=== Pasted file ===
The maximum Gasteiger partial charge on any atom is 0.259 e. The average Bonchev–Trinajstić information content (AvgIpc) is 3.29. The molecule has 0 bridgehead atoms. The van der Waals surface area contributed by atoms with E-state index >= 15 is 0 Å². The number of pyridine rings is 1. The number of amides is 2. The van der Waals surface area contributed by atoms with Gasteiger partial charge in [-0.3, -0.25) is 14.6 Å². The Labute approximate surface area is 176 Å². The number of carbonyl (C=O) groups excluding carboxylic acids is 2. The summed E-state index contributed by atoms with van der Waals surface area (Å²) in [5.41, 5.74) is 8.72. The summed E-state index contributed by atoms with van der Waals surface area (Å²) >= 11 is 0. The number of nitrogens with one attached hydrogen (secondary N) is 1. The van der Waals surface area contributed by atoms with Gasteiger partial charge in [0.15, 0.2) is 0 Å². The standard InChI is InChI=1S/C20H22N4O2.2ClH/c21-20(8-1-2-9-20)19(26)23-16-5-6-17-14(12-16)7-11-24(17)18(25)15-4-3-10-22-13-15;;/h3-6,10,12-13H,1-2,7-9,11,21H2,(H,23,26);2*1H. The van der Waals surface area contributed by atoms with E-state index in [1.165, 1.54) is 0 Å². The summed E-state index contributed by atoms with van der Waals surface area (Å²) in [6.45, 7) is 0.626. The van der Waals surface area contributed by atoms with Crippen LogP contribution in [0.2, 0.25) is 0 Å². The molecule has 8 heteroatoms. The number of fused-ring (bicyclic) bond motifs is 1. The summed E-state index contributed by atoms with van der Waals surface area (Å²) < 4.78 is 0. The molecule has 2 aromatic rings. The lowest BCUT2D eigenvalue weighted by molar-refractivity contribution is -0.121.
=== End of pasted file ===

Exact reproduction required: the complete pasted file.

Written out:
The maximum Gasteiger partial charge on any atom is 0.259 e. The average Bonchev–Trinajstić information content (AvgIpc) is 3.29. The molecule has 0 bridgehead atoms. The van der Waals surface area contributed by atoms with E-state index >= 15 is 0 Å². The number of pyridine rings is 1. The number of amides is 2. The van der Waals surface area contributed by atoms with Gasteiger partial charge in [-0.3, -0.25) is 14.6 Å². The Labute approximate surface area is 176 Å². The number of carbonyl (C=O) groups excluding carboxylic acids is 2. The summed E-state index contributed by atoms with van der Waals surface area (Å²) in [5.41, 5.74) is 8.72. The summed E-state index contributed by atoms with van der Waals surface area (Å²) >= 11 is 0. The number of nitrogens with one attached hydrogen (secondary N) is 1. The van der Waals surface area contributed by atoms with Gasteiger partial charge in [0.15, 0.2) is 0 Å². The standard InChI is InChI=1S/C20H22N4O2.2ClH/c21-20(8-1-2-9-20)19(26)23-16-5-6-17-14(12-16)7-11-24(17)18(25)15-4-3-10-22-13-15;;/h3-6,10,12-13H,1-2,7-9,11,21H2,(H,23,26);2*1H. The van der Waals surface area contributed by atoms with E-state index in [1.165, 1.54) is 0 Å². The summed E-state index contributed by atoms with van der Waals surface area (Å²) in [6.45, 7) is 0.626. The van der Waals surface area contributed by atoms with Crippen LogP contribution in [0.2, 0.25) is 0 Å². The molecule has 8 heteroatoms. The number of fused-ring (bicyclic) bond motifs is 1. The summed E-state index contributed by atoms with van der Waals surface area (Å²) < 4.78 is 0. The molecule has 2 aromatic rings. The lowest BCUT2D eigenvalue weighted by molar-refractivity contribution is -0.121.